Company News » Happy New Year?

Interviewees

Richard Timmins, ex-FD of Andersen, currently FD of Watson Wyatt.
Thomas Chambers, FD Symbian.
Ramin Khadem, FD Inmarsat.
Deena Mattar, FD Kier Group.
John Nicholas, FD Kidde.
Ian Plaistowe, outgoing chairman, Auditing Practices Board.

WHAT ARE THE BIGGEST ISSUES YOU FACE IN 2003?
Timmins: Making the right investment decisions in an uncertain market, driving cost efficiency and ensuring that major projects are managed effectively.
Khadem: The state of the world economy, as we are dependent on global enterprises’ activities.
Nicholas: The strength of sterling and the impact of translating overseas results. Also, insurance costs and the uncertainty of a war with Iraq and the consequences of a conflict.
Chambers: Symbian’s revenue comes from consulting and the $5 we receive each time a phone that uses the Symbian operating system is shipped. We launched three phones in H2 2002 with 20 phones in development. Therefore, it’s extremely difficult to set expectations as to the royalty revenue and therefore the EBIT of Symbian.
Mattar: A potential slow-down in our sector as well as pensions issues.
Plaistowe: The biggest issues for the Auditing Practices Board in 2003 are, first, to plan for the probable requirement to use international standards of auditing in 2005 which the European commission is proposing, and, second, to ensure that all parties involved in considering the implications of APB’s critical paper on Aggressive Earnings Management come up with some sensible and practical ideas.

DO YOU EXPECT THE UK TO GO INTO RECESSION IN 2003 OR WILL WE AVOID IT?
Timmins: We’ll avoid it and we will start to see some recovery.
Khadem: I’m cautiously optimistic that the UK economy will avoid recession next year.
Nicholas: We will avoid recession.
Chambers: It will be a close call as to whether we avoid it or not.
Mattar: I think we will avoid it.
Plaistowe: I think that the UK economy will bump along in 2003 with minimal growth. Whether or not it will slip into recession will be a very close call.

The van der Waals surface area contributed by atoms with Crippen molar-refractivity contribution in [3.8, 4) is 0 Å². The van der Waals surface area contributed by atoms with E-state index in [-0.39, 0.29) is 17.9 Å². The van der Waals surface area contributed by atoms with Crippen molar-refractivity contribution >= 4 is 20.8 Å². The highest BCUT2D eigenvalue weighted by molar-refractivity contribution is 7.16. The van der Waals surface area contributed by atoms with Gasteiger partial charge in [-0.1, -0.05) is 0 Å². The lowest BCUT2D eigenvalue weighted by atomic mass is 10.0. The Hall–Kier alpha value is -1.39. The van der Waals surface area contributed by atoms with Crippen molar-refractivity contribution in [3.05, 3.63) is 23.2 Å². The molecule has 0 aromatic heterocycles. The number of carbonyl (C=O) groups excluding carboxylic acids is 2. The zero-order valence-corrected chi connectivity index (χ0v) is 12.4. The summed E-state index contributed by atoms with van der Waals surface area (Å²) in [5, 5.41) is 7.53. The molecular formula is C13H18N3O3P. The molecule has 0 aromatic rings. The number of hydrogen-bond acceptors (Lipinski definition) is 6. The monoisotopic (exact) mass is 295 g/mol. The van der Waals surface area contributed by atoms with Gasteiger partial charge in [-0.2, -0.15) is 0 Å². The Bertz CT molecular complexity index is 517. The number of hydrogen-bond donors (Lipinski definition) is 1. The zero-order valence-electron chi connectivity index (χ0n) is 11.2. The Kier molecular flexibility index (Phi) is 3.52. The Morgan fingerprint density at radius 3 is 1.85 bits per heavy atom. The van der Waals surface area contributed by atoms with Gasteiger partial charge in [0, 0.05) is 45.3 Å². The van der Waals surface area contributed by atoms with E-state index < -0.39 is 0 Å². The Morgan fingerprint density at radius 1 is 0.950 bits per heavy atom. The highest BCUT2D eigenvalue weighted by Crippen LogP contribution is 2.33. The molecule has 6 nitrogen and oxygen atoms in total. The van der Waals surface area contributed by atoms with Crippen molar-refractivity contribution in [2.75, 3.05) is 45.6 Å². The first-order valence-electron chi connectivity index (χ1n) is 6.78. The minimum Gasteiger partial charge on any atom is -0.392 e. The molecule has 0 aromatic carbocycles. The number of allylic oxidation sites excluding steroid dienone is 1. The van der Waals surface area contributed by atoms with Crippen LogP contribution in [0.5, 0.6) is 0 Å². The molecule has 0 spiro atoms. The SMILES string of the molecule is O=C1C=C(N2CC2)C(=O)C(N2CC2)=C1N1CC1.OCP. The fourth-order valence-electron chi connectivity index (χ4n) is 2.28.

WILL 2003 SEE MORE ACCOUNTING SCANDALS COME TO LIGHT?
Timmins: Yes – everyone’s looking out for the next one and I’m sure that they will find something.
Nicholas: No. But examples will be made of those responsible for past scandals and the issue will remain in the news.
Chambers: No, I think that 2002 saw a cleaning up of these matters so all participants are well aware of the issues being faced.
Mattar: Yes.
Plaistowe: There may well be a few accounting scandals revealed in 2003, but nothing quite on the scale of those disclosed in 2002.

THE FTSE-100 STANDS AT AROUND 4,000 AT THE END OF 2002, DOWN FROM 5,217 AT THE BEGINNING OF 2002. WHAT DO YOU THINK ITS VALUE WILL BE AT THE END OF 2003?
Timmins: I’ll say 4,750 – though you should really ask the experts in the Watson Wyatt investment team rather than me.
Khadem: At a wild guess: 4,700.
Nicholas: 4,500.
Chambers: The joy of not being a public company means that Symbian is not exposed at this time to the general ups and downs in sentiments. I’ll go for a modest rise, say, to 4,400.
Mattar: 4,500.
Plaistowe: I expect the FTSE-100 to be around 4,500.

WHAT ADVICE DO YOU HAVE FOR FDS IN 2003?
Timmins: Don’t under-estimate the value of a motivated workforce who feel well rewarded. And keep some balance in your cost control.
Khadem: Focus uniquely on the core business and what you are best at, and avoid distraction with activities that provide marginal contribution to the bottom line/EBITDA.
Nicholas: Keep things tight but watch for opportunities to invest in the future. The arrival of better conditions is only a matter of time.
Chambers: Set expectations and ensure that they are met, or change them in good time. Be as open and as up-front with reporting as possible with sensible easily understood measures of performance. We are after long-term sustainable success.
Mattar: Honesty and transparency are always the best policy.
Plaistowe: My advice is to ensure that you do everything in your power to raise the credibility of financial reporting. Last year was a disastrous one for financial reporting – and that increases the cost of capital for everyone.